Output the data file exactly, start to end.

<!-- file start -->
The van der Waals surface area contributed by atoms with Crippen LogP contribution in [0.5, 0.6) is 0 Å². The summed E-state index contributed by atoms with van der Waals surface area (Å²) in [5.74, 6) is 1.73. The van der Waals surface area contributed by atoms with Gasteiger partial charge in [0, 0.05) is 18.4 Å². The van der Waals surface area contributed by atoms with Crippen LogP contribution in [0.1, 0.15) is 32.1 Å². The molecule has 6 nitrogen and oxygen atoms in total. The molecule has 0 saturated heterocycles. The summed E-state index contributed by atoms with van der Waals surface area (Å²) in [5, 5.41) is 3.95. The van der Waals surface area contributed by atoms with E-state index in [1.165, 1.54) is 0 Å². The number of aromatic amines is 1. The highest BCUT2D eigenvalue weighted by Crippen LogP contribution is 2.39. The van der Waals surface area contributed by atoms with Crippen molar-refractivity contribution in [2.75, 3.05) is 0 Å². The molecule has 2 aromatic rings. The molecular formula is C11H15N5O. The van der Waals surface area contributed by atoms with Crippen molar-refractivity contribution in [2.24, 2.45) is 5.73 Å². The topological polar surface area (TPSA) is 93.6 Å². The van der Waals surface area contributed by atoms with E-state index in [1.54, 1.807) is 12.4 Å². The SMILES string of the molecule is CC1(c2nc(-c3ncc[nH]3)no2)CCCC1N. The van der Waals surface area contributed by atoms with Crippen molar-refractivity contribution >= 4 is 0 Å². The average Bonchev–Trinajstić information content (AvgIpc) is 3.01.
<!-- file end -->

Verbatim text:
The van der Waals surface area contributed by atoms with Crippen LogP contribution in [0.5, 0.6) is 0 Å². The summed E-state index contributed by atoms with van der Waals surface area (Å²) in [5.74, 6) is 1.73. The van der Waals surface area contributed by atoms with Gasteiger partial charge in [0, 0.05) is 18.4 Å². The van der Waals surface area contributed by atoms with Crippen LogP contribution in [0.1, 0.15) is 32.1 Å². The molecule has 6 nitrogen and oxygen atoms in total. The molecule has 0 saturated heterocycles. The summed E-state index contributed by atoms with van der Waals surface area (Å²) in [5, 5.41) is 3.95. The van der Waals surface area contributed by atoms with E-state index in [1.165, 1.54) is 0 Å². The number of aromatic amines is 1. The highest BCUT2D eigenvalue weighted by Crippen LogP contribution is 2.39. The van der Waals surface area contributed by atoms with Crippen molar-refractivity contribution in [2.75, 3.05) is 0 Å². The molecule has 2 aromatic rings. The molecular formula is C11H15N5O. The van der Waals surface area contributed by atoms with Crippen molar-refractivity contribution in [2.24, 2.45) is 5.73 Å². The topological polar surface area (TPSA) is 93.6 Å². The van der Waals surface area contributed by atoms with E-state index in [1.54, 1.807) is 12.4 Å². The SMILES string of the molecule is CC1(c2nc(-c3ncc[nH]3)no2)CCCC1N. The van der Waals surface area contributed by atoms with Crippen molar-refractivity contribution >= 4 is 0 Å². The average Bonchev–Trinajstić information content (AvgIpc) is 3.01.